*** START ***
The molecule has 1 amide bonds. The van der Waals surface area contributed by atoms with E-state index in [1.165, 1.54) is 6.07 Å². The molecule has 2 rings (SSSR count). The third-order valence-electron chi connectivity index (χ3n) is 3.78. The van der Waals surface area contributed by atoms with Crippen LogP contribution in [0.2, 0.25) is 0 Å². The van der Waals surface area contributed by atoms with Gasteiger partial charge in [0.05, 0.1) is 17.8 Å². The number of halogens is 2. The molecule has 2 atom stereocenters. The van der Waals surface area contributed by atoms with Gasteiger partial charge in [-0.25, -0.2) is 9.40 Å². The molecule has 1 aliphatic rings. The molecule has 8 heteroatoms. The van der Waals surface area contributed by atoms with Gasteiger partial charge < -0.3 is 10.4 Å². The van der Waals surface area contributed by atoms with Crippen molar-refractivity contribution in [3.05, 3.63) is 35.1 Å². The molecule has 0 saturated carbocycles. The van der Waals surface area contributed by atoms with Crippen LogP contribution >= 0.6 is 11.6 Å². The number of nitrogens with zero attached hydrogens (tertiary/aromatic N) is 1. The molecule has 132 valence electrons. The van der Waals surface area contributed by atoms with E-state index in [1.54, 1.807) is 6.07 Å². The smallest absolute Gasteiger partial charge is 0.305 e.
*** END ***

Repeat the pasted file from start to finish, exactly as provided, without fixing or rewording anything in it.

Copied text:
The molecule has 1 amide bonds. The van der Waals surface area contributed by atoms with E-state index in [1.165, 1.54) is 6.07 Å². The molecule has 2 rings (SSSR count). The third-order valence-electron chi connectivity index (χ3n) is 3.78. The van der Waals surface area contributed by atoms with Crippen LogP contribution in [0.2, 0.25) is 0 Å². The van der Waals surface area contributed by atoms with Gasteiger partial charge in [0.05, 0.1) is 17.8 Å². The number of halogens is 2. The molecule has 2 atom stereocenters. The van der Waals surface area contributed by atoms with Gasteiger partial charge in [-0.25, -0.2) is 9.40 Å². The molecule has 1 aliphatic rings. The molecule has 8 heteroatoms. The van der Waals surface area contributed by atoms with Gasteiger partial charge < -0.3 is 10.4 Å². The van der Waals surface area contributed by atoms with Crippen molar-refractivity contribution in [3.05, 3.63) is 35.1 Å². The molecule has 0 saturated carbocycles. The van der Waals surface area contributed by atoms with Crippen LogP contribution >= 0.6 is 11.6 Å². The number of nitrogens with zero attached hydrogens (tertiary/aromatic N) is 1. The molecule has 132 valence electrons. The van der Waals surface area contributed by atoms with E-state index in [1.54, 1.807) is 6.07 Å². The smallest absolute Gasteiger partial charge is 0.305 e.